Spring is here! This is the time that many people have been waiting for. Both guys and girls alike have been training hard during the frigid winter months with the belief that, “summer bodies are made in the winter”. Traditionally, getting “beach body ready” is associated with women. But that idea is so 20th century! Now, through the influence of social media and many other factors, guys are just as likely to stress about their appearance during these warmer months than are women.
Let’s take Instagram for example. I don’t know about you guys, but my page is filled with diet tips, workout routines, and guys who have the body type that I desire. The posts from these extremely “ripped” gentlemen are a double-edged sword. One side is inspirational. These people put in a lot of time, dedication, and patience to mold their bodies, like art, into the creation that they see fit when they look in the mirror. Guys, like myself, who strive to be in better shape look up to these men as hope that it is obtainable. The other side of the sword can bring about despair because of society’s decision that these model’s bodies, a body type that is not like mine, is what is considered favorable. Take a walk in history through People Magazine’s, “Sexiest Man Alive” covers. Most, if not all, of the men who have won those competitions have had favorable bodies. What an honor it must be to be considered the sexiest man to walk the earth at a given time!
The idea that men don’t worry about their bodies is simply not tur.e Liek the male peacock, we like to “strut our stuff” to gain the attention of those that we might find attractive or more importantly, for the man that we see staring back at us in the mirror. He seems to be the hardest to impress. There can be negative consequences that are associated with the sometimes obsessive desire to be “Instagram worthy”. The Diagnostic and Statistical Manual of Mental Disorders, Fifth Edition (DSM-5) specifies Muscle Dysmorphic Disorder as a sub-disorder of Body Dysphoric Disorder. Muscle Dysmorphia is defined as a preoccupation with the ides that one’s body build is too small or not muscular enough. MDD occurs almost exclusively in men. This diagnosis can leas extreme exercise programs and long hours of weight lifting. These men may workout to the point of injury and often times ignore said injury to continue their muscle growth. The individuals typically engage in unhealthy diet habits such as mass consumption of protein rich foods to increase weight. In extreme cases men may result to the use of steroids or other addictive performance enhancing drugs.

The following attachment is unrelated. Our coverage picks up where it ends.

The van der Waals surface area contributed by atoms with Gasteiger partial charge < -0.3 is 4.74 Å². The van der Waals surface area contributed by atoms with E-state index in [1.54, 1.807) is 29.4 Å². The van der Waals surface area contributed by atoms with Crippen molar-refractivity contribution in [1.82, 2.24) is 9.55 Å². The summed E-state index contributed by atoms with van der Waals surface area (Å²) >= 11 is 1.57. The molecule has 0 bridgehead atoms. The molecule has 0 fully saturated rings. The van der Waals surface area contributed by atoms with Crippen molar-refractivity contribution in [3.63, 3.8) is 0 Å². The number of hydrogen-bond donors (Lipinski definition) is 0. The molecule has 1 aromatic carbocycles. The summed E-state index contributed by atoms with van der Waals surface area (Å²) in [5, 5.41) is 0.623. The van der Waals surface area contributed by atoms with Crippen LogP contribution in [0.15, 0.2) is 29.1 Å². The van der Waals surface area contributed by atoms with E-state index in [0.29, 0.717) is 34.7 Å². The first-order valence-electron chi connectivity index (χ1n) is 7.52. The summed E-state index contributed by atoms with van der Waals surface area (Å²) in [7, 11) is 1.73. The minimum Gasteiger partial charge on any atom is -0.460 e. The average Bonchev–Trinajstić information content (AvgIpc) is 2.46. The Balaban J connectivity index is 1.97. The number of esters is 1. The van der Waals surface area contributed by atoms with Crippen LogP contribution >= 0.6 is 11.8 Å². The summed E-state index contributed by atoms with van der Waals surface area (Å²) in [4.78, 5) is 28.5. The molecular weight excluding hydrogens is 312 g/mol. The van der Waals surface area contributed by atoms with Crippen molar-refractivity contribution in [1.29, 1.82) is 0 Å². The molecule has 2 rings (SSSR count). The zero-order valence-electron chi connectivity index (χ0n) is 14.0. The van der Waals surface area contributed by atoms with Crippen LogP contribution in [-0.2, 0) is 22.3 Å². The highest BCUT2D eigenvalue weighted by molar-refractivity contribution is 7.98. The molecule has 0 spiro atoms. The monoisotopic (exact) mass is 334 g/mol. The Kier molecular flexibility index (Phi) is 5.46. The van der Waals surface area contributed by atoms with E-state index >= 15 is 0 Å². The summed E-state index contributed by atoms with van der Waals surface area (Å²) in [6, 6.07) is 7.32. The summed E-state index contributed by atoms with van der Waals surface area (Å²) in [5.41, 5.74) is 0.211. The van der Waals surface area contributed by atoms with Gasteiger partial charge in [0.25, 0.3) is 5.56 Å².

I conducted a doctoral research study in 2017 that studied men who considered themselves members of the fitness culture. The study conducted interviews of 7 men and observed their gym habits. I paid close attention to how these habits and thoughts about their routines and physiques affected their mental health. According to these men, a muscular or fit physique not only brings desired attention, but also validation of a man’s masculinity. Society has equated a muscular or physically fit man with being more masculine than those men who are smaller in stature and weight. Obtaining this physique has become a social norm for the masculine guy. Maintaining a muscular physique is yet another gender norm that we men are expected to adhere to in North American culture.
One gender norm that is changing is the notion that men do not talk about their feelings. It is not as far fetched in today’s times to have men lying on your counseling couch as it was previously. It’s possible that some of the guys who may end up in your office may experience symptoms related to a negative body image. Unfortunately, we don’t have a magic wand that we can use to “bibbity, bobbity, boo” our clients into the most muscular guy at the ball. Nor do we have a single can of spinach that we can give our clients to instantly make them ripped like Popeye. But we do have, is research that states that cognitive behavioral techniques work best with treating clients with dysmorphic disorders. One gender norm that is changing is the notion that man do not talk about their feelings. It is not as far fetched in today’s times to have men lying on your counseling couch as it was previously. It’s possible that some of the guys who may end up in your office may experience symptoms related to a negative body image. Unfortunately, we don’t have a magic wand that we can use to “bibbity, bobbity, boo” our clients into the most muscular guy at the ball. Nor do we have a single can of spinach that we can give our clients to instantly make them ripped like Popeye. But we do have, is research that states that cognitive behavioral techniques work best with treating clients with dysmorphic disorders.